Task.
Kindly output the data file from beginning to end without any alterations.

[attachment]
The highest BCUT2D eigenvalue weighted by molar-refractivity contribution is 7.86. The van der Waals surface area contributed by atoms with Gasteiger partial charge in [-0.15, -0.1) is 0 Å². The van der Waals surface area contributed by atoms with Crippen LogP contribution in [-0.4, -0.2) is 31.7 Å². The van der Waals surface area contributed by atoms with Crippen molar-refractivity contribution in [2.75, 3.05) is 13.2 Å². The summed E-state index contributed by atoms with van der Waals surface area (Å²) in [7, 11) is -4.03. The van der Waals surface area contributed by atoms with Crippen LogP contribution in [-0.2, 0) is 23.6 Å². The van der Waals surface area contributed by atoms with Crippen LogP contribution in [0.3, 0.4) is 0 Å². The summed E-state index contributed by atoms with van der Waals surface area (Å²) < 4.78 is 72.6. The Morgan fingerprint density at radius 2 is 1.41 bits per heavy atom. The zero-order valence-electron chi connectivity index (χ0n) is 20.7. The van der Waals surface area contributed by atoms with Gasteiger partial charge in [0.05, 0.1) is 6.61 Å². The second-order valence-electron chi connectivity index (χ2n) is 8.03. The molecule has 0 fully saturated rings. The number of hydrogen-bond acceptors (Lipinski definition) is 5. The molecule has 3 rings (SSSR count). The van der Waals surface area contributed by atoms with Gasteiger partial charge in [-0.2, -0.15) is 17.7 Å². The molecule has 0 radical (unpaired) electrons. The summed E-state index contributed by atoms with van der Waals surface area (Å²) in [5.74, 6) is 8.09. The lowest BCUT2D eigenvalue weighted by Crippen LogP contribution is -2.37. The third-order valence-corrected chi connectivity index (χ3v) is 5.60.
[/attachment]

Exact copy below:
The highest BCUT2D eigenvalue weighted by molar-refractivity contribution is 7.86. The van der Waals surface area contributed by atoms with Gasteiger partial charge in [-0.15, -0.1) is 0 Å². The van der Waals surface area contributed by atoms with Crippen LogP contribution in [-0.4, -0.2) is 31.7 Å². The van der Waals surface area contributed by atoms with Crippen molar-refractivity contribution in [2.75, 3.05) is 13.2 Å². The summed E-state index contributed by atoms with van der Waals surface area (Å²) in [7, 11) is -4.03. The van der Waals surface area contributed by atoms with Crippen LogP contribution in [-0.2, 0) is 23.6 Å². The van der Waals surface area contributed by atoms with Crippen LogP contribution in [0.3, 0.4) is 0 Å². The summed E-state index contributed by atoms with van der Waals surface area (Å²) < 4.78 is 72.6. The Morgan fingerprint density at radius 2 is 1.41 bits per heavy atom. The zero-order valence-electron chi connectivity index (χ0n) is 20.7. The van der Waals surface area contributed by atoms with Gasteiger partial charge in [0.05, 0.1) is 6.61 Å². The second-order valence-electron chi connectivity index (χ2n) is 8.03. The molecule has 0 fully saturated rings. The number of hydrogen-bond acceptors (Lipinski definition) is 5. The molecule has 3 rings (SSSR count). The van der Waals surface area contributed by atoms with Gasteiger partial charge in [-0.2, -0.15) is 17.7 Å². The molecule has 0 radical (unpaired) electrons. The summed E-state index contributed by atoms with van der Waals surface area (Å²) in [5.74, 6) is 8.09. The lowest BCUT2D eigenvalue weighted by Crippen LogP contribution is -2.37. The third-order valence-corrected chi connectivity index (χ3v) is 5.60.